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Robert Vaughn was an American actor best known for his portrayal as the suave spy Napoleon Solo in the 1960s television series The Man from U.N.C.L.E. A phenomenally prolific actor, he also garnered widespread renown for his roles as Harry Rule in the popular 1970s series ‘The Protectors,’ Morgan Wendell in the TV miniseries ‘Centennial,’ and ‘Albert Stroller,’ a card sharp in the British television drama series ‘Hustle’. In 1977, he received an Emmy for his work on “Washington Behind Closed Doors.” He also appeared in a number of successful films, including ‘The Magnificent Seven’, ‘The Bridge at Remagen’, ‘Bullitt’, ‘Superman III’, ‘The Delta Force’, ‘The Towering Inferno’, and ‘The Young Philadelphians’, for which he was nominated for an ‘Oscar’ for ‘Best Supporting Actor’. Maintaining an interest in politics, he vigorously opposed the Vietnam War from the late 1960s until the United States disengagement from the conflict in 1973. He was an associate of the Kennedys, especially Robert Kennedy, and a staunch supporter of liberal causes. He passed away at the age of 83 from acute leukemia.

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Youth and Early Life

Robert Francis Vaughn was born at Charity Hospital in New York City on November 22, 1932. His father was a radio actor, Gerald Walter Vaughn, and his mother was a stage actress, Marcella Frances (Gaudel). Robert’s parents divorced when he was a baby, and he moved to Minneapolis to live with his grandparents because his mother was continually on the road for her stage performances. At North High School, he excelled in academics and athletics and displayed a strong interest in acting.

He studied journalism at the University of Minnesota on a scholarship. However, after only one year he pulled out, moved to Los Angeles with his mother, and enrolled in Los Angeles City College. After that, he transferred to the Los Angeles State College of Applied Arts and Sciences, where he earned a master’s degree in theater in 1956.

Robert Vaughn’s Career

Robert Vaughn made his television debut on the ‘Black Friday’ episode of the NBC medical drama series ‘Medic’ on November 21, 1955; this was the beginning of a career that would encompass more than 200 episodic roles. In 1956, he made his first appearance on the big screen as an uncredited extra in the Cecil B. DeMille epic The Ten Commandments. “Western Hell’s Crossroads” was his debut film, released the following year.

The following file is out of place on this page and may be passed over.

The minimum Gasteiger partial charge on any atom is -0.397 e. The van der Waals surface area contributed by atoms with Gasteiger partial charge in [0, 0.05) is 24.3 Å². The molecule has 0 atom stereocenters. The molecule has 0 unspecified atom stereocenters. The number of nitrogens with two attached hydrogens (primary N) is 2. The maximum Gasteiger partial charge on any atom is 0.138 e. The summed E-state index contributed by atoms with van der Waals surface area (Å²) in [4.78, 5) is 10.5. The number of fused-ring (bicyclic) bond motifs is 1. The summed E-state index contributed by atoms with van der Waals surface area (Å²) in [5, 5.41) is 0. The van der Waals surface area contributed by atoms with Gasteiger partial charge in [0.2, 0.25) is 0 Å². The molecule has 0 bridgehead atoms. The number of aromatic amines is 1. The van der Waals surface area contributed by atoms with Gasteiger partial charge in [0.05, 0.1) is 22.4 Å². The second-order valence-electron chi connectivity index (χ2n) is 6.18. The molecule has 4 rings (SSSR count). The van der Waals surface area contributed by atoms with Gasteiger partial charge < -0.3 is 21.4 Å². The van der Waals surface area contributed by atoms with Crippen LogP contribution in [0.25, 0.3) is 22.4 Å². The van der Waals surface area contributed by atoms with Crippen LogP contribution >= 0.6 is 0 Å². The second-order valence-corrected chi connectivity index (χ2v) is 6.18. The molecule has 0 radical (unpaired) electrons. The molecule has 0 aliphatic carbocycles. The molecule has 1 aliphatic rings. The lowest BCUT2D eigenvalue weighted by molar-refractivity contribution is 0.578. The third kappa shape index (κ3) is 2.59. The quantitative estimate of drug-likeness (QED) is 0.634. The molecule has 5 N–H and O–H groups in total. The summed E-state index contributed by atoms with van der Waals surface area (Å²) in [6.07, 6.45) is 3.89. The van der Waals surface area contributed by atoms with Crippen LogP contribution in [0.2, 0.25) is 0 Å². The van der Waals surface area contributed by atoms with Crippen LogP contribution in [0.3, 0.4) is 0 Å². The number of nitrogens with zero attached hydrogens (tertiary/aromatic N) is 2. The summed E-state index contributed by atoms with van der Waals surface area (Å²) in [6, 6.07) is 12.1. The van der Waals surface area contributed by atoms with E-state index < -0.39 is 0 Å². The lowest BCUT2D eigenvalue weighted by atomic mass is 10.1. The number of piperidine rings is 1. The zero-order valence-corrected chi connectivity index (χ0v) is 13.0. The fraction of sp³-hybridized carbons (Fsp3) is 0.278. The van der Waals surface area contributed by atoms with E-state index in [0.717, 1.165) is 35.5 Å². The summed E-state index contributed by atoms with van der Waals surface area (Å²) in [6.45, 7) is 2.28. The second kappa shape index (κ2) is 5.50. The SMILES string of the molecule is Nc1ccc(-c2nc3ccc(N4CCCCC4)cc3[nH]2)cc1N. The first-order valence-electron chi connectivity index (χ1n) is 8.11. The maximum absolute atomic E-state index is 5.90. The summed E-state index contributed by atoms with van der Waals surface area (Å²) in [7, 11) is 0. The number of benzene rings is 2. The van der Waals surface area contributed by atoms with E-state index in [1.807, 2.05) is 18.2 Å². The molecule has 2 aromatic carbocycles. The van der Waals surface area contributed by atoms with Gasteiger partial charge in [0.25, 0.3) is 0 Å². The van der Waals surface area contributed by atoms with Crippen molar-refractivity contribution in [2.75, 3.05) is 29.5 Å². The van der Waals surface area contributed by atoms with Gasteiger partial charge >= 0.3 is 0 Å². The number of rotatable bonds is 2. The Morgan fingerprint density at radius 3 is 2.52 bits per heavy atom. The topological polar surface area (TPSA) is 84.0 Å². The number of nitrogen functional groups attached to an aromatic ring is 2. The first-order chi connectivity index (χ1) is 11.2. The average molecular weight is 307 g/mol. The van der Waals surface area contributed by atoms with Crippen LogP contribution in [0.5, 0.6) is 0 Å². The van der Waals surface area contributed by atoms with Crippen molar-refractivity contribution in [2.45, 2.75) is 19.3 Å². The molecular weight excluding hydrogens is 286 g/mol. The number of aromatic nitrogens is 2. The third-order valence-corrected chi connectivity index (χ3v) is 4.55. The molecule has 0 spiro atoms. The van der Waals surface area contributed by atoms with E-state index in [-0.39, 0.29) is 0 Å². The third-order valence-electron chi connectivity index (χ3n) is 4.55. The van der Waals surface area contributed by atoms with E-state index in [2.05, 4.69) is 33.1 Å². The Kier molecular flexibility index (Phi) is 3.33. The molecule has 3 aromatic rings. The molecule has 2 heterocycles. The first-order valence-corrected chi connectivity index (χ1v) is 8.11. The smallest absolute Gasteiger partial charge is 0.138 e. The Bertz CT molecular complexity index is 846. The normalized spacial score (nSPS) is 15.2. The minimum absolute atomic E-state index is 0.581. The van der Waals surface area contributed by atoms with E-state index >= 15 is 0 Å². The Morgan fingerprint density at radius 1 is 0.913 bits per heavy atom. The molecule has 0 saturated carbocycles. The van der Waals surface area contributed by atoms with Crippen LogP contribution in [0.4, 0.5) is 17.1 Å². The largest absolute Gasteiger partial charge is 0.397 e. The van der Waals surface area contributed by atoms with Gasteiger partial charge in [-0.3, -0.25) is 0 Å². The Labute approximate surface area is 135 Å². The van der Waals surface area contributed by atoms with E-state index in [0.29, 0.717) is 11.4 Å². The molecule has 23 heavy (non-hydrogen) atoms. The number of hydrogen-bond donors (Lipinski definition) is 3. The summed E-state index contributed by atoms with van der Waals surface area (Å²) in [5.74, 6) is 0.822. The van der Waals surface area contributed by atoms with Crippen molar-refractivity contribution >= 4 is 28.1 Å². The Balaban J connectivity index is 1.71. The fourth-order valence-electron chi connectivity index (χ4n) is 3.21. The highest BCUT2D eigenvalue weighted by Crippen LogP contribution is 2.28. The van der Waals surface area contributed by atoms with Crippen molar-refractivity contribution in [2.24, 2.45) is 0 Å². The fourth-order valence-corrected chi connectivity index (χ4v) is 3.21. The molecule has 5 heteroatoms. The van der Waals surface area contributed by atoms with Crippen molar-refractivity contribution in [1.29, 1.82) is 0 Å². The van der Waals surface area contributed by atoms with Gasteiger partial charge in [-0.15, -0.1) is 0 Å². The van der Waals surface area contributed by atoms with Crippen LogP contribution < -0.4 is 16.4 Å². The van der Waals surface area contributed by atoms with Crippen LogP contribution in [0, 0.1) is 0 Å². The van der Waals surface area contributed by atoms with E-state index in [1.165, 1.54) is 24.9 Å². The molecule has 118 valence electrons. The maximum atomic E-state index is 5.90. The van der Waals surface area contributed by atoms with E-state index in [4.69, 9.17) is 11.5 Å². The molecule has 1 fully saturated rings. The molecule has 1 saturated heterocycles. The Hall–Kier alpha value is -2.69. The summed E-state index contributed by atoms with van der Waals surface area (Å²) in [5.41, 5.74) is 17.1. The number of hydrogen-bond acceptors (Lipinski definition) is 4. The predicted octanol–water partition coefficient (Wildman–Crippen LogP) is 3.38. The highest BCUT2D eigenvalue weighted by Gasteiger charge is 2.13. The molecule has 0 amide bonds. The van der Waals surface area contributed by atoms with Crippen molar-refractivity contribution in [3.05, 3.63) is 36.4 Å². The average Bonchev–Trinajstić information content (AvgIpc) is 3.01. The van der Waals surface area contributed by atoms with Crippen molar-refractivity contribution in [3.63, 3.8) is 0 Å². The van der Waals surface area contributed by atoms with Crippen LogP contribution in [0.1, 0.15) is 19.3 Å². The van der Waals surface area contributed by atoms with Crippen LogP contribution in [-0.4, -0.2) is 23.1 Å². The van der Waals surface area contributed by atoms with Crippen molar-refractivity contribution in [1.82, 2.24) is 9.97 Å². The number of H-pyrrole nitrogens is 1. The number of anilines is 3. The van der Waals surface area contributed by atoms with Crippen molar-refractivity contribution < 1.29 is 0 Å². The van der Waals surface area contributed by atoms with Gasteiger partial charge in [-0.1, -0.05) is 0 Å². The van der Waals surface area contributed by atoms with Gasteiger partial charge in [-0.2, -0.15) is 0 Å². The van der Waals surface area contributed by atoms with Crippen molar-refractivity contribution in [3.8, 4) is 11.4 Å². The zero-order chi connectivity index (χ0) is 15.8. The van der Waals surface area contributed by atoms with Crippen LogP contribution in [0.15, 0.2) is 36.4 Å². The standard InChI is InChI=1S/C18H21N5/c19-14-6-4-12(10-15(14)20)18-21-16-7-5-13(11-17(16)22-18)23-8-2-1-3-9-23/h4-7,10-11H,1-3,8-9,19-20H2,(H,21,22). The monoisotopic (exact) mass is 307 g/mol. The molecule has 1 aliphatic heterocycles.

As a result of his performance in Calder Willingham’s “End as a Man,” Burt Lancaster signed him to his own film production company. However, his acting career was interrupted by his enlistment in the United States Army.
Vaughn returned to acting at age 27 in the ABC-syndicated western series ‘Frontier Doctor episode ‘The Twisted Road’.

His performance as Chester A. “Chet” Gwynn in ‘The Young Philadelphians,’ a 1959 Warner Bros. drama film starring Paul Newman and Barbara Rush, wowed both critics and audiences. He was nominated for both the Academy Award and the Golden Globe for Best Supporting Actor in a Motion Picture.

In 1960, he appeared in “The Magnificent Seven,” an adaptation of the 1954 Akira Kurosawa epic “Seven Samurai.” He reprised the role in ‘Battle Beyond the Stars in 1980. Vaughn appeared as a guest star in the 1963 episodes of ‘Follow the Sun’ and ‘The Dick Van Dyke Show’ titled ‘It’s A Shame She Married Me’, both starring Gary Lockwood and in the 1963-64 episodes of ‘The Lieutenant’ as ‘Captain Raymond Rambridge’, also starring Lockwood.

Dissatisfied with the superficial character of the role, when he asked his part to be expanded, he was offered the role of the title character of ‘Napoleon Solo’, in what was originally intended to be called ‘Solo’ but was renamed ‘The Man from U.N.C.L.E.’.

The success of ‘The Man from U.N.C.L.E.’ made Robert Vaughn a ubiquitous name not only in the United States but also in many countries behind the Iron Curtain. David McCallum portrayed the character of Ilya Kuryakin, Vaughn’s colleague agent, from 1964 to 1968.